the hands of an elderly man
(Photo/From file)

Help! Being dad’s caregiver is even tougher during Covid-19

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Dear Rita: I recently moved from the Midwest to be closer to my 83-year-old dad, who lives alone and is becoming more forgetful. Following a period of quarantine, I decided to become his primary caregiver, and I currently live with him. Being a caregiver is new to me, and everything seems harder during the pandemic. I am feeling a bit overwhelmed. Can you give me some care tips and suggestions for connection and help? — R.J., Richmond

Dear R.J.: Caring for a loved one is a complicated journey. When it comes to caring in the midst of Covid-19, you may be experiencing a rapidly changing trajectory of unexpected health crises, along with ever-changing information and tips about the virus. The emotional roller coaster of uncertainty adds a new element to the challenges of caregiving.

Basic precautions. The most important piece of advice I have for you as the caregiver is to take care of yourself and use all the precautions to avoid becoming infected.

By this point, we’ve all heard the recommendations to wash our hands frequently. When caregiving, it’s especially important to do this before and after you interact with your dad, prepare his food and touch common surfaces.

If your dad has some memory impairment, he will need extra reminders and support to remember important hygienic practices. Clean frequently touched surfaces in your home often, including medical and mobility equipment used by your loved one. And, of course, wear a mask when leaving the home.

For complete guidance, please refer to the CDC guidelines at

Take care of his medical needs. To minimize exposure, many health care providers are offering appointments with telemedicine, which Medicare and other insurance providers have now expanded to cover.

It’s a good idea to stay in frequent touch with your dad’s doctor to resolve arising health issues before they become acute enough to necessitate an in-person visit. In addition, you can get prescriptions by mail or ask your dad’s doctor about writing prescriptions for a greater number of days to decrease trips to the pharmacy.

Engaging your dad. What can you do together? Practicing physical distancing is essential, but preventing social isolation is just as important. Research shows that prolonged social isolation can lead to negative health outcomes, such as depression, anxiety and risk of heart disease.

Creating connections for you and your dad with and without technology can reduce the lethal byproducts of loneliness. Making phone calls to friends and family, reading to your dad, having him write a note to a family member or friend are all ways to engage him.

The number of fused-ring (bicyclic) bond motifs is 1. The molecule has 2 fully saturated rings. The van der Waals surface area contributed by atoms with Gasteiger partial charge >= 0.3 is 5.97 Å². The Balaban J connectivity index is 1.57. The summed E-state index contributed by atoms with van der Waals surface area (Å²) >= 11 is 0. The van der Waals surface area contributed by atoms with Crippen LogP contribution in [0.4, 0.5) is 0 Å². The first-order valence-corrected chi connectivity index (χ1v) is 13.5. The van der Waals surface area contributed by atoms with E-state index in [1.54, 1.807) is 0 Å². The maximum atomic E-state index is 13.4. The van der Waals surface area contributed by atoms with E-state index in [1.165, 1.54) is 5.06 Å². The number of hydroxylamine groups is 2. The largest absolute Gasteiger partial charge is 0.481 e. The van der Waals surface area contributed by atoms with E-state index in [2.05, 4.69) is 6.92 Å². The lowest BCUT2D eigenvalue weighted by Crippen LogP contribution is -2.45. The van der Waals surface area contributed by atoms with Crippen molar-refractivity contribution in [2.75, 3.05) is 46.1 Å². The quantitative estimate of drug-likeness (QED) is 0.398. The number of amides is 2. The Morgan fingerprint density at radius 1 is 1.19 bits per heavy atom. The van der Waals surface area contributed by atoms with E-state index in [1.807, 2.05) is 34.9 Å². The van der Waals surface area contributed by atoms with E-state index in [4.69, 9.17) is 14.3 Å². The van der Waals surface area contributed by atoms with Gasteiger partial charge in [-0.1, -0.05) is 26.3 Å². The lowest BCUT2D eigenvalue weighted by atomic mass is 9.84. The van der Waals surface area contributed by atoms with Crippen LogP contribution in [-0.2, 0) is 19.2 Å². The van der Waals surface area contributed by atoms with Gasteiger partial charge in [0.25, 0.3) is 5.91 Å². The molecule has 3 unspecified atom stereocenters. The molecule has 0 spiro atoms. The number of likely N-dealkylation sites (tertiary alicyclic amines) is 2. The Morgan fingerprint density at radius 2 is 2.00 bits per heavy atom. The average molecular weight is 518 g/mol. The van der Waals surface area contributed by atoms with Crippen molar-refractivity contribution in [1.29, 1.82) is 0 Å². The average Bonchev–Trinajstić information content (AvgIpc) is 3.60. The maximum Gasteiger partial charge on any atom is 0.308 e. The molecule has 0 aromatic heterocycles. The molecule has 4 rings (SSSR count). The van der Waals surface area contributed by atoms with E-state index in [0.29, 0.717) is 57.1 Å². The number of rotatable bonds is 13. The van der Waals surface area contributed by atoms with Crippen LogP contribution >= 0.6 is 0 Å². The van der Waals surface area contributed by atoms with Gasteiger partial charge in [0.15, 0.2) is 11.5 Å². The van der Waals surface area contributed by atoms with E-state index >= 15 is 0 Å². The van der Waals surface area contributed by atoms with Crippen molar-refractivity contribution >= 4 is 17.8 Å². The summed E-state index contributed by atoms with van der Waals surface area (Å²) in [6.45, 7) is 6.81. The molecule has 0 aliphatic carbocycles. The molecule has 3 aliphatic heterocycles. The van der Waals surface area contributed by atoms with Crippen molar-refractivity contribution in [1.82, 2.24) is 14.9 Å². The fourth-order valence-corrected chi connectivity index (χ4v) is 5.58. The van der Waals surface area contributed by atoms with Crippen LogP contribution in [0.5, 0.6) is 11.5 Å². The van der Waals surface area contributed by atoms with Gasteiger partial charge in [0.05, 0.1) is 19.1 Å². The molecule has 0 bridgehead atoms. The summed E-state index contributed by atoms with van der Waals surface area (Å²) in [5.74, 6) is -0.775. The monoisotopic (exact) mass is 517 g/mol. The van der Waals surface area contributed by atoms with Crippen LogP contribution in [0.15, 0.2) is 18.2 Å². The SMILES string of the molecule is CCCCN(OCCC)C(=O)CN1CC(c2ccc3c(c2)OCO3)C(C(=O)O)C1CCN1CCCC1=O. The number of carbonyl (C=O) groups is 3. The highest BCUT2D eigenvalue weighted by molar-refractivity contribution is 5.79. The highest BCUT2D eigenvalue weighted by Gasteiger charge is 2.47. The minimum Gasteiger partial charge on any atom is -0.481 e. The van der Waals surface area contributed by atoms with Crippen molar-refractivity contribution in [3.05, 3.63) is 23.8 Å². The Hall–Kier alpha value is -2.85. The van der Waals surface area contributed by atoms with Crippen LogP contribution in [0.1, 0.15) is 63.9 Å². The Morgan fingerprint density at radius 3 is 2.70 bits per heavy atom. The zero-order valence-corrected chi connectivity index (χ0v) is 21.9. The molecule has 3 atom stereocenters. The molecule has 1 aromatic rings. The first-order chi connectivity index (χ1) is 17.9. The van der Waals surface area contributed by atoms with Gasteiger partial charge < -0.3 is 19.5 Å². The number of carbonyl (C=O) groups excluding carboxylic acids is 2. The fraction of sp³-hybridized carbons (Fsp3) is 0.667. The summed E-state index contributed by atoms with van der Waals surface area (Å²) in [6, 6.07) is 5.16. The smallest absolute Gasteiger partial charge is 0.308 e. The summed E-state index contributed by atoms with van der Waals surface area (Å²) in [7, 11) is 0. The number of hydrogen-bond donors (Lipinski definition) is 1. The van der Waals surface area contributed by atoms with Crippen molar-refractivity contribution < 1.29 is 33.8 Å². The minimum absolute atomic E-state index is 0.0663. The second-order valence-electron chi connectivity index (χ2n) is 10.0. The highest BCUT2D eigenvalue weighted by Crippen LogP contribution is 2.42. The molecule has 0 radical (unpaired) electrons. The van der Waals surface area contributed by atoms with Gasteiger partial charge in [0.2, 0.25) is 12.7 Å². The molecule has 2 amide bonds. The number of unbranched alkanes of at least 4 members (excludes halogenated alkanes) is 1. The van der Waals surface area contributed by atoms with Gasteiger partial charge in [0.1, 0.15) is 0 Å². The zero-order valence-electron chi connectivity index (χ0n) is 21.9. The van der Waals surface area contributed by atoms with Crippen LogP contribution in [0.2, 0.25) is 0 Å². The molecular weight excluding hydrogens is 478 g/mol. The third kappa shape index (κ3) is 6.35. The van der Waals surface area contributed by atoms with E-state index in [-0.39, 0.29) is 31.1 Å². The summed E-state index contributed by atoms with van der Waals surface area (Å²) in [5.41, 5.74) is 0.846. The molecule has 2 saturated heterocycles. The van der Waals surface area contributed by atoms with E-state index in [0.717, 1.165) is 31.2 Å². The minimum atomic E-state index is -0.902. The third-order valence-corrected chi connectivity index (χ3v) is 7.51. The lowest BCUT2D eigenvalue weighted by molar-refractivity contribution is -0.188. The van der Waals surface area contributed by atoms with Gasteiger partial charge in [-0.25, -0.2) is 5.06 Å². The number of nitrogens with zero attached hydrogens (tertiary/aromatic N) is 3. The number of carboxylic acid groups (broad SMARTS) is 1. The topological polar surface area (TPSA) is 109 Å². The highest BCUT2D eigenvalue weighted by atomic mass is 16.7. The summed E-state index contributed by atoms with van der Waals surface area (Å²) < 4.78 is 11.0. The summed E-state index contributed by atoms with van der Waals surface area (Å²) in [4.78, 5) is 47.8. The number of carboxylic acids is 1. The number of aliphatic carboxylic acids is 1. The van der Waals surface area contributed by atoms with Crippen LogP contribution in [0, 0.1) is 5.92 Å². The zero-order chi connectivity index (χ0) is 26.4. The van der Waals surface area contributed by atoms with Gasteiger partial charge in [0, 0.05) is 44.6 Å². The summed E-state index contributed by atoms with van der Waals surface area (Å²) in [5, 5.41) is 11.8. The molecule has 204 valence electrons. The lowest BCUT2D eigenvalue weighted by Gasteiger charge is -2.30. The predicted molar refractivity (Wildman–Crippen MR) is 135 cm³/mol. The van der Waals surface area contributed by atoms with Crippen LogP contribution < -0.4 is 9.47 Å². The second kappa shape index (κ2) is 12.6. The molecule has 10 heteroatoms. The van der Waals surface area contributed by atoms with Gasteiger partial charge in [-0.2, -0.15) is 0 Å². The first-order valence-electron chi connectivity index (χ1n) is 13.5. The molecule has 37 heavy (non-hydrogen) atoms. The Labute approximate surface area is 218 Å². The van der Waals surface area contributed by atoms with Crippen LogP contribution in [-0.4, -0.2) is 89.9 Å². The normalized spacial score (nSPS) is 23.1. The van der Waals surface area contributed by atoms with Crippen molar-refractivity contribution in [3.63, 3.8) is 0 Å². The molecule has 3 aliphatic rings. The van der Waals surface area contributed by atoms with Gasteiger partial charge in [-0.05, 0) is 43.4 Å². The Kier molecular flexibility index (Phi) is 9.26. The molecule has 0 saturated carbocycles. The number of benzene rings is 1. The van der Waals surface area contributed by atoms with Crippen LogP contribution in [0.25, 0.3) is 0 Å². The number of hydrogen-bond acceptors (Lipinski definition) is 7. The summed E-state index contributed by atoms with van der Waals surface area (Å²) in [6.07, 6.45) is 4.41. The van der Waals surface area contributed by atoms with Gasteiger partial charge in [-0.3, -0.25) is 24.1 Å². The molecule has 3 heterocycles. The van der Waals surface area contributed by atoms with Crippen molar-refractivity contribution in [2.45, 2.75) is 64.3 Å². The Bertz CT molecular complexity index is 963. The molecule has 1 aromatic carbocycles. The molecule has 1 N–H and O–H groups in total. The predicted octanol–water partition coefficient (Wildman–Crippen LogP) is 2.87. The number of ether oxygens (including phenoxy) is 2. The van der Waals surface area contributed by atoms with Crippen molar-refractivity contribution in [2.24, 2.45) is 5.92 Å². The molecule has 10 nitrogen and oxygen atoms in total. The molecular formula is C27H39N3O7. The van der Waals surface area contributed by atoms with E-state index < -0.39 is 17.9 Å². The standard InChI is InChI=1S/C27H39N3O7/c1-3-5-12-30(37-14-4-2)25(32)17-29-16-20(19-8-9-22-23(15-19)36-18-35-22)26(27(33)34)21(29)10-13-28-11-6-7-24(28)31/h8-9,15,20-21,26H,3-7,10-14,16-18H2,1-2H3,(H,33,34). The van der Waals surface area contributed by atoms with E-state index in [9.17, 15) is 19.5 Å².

In addition, technology can definitely help older adults feel involved, purposeful and less lonely during the pandemic. If you can help your dad to video chat with others, it will go a long way toward putting a smile on his face. These chats can also give you a break from caregiving. Ask for help and encourage family and friends to call your dad. You can also “attend” online events and concerts together, or tour museums (many have developed virtual tours).

If your dad isn’t up to speed on technology, a resource that may be helpful is Senior Planet, which offers virtual classes (about Zoom and other platforms) and a Stuck at Home Guide (about safe and secure video chatting).

Another important goal for your dad’s well-being (and yours) is ensuring time for movement. Perhaps you can take a walk together or turn on some music and dance. This will go a long way to nurture your soul and body. Make a point to sit less and move more.

Hiring help during Covid-19. Another idea is to hire nonmedical home-care support, both to give you a break and to take care of your dad. Ask to see the agency’s protocols on providing care during the pandemic.

It’s scary to let anyone new into your dad’s home, since they will be bringing in their exposures. Any caregivers should be vigilant about wearing personal protective equipment and washing their hands upon arrival and regularly throughout their time in your dad’s home.

The ideal care arrangement will have consistency, meaning that the same caregiver will be assigned to your dad. The agency should be tracking the caregiver’s travel history, absence of respiratory symptoms, temperature checks and so on.

Agencies and programs. Another way to get support is to take advantage of volunteer programs that help with grocery shopping or tech setup, or provide reassurance phone calls. Sometimes we need that extra compassion and support. There are telephone services that your or your dad can use, including the Institute on Aging’s Friendship Line or AARP Friendly Voices. Access these and other resources via your local Area Agency on Aging, which can be found at

Remember, you are not alone on this journey.

Reach out to organizations that provide online support groups and other important services to family caregivers, including respite care. Keeping yourself rested and reducing your caregiver burden is the key to your dad’s well-being.

The Family Caregiver Alliance, Alzheimer’s Association and Jewish Family and Community Services East Bay all have programs and support groups for family caregivers. JFCS can be reached at (925) 927-2000, ext. 257

This new role that you are embarking on is difficult and can sometimes feel lonely. We all need human connection, companionship and help when faced with caregiving challenges. In addition, we must hold onto the hope that life will improve in the not-too-distant future. Taking care of your dad during this time may be one of the most meaningful things you ever do.

Rita Clancy
Rita Clancy

Rita Clancy, LCSW, is the director of adult services at Jewish Family & Community Services of the East Bay. Have questions about your aging parents? Email [email protected].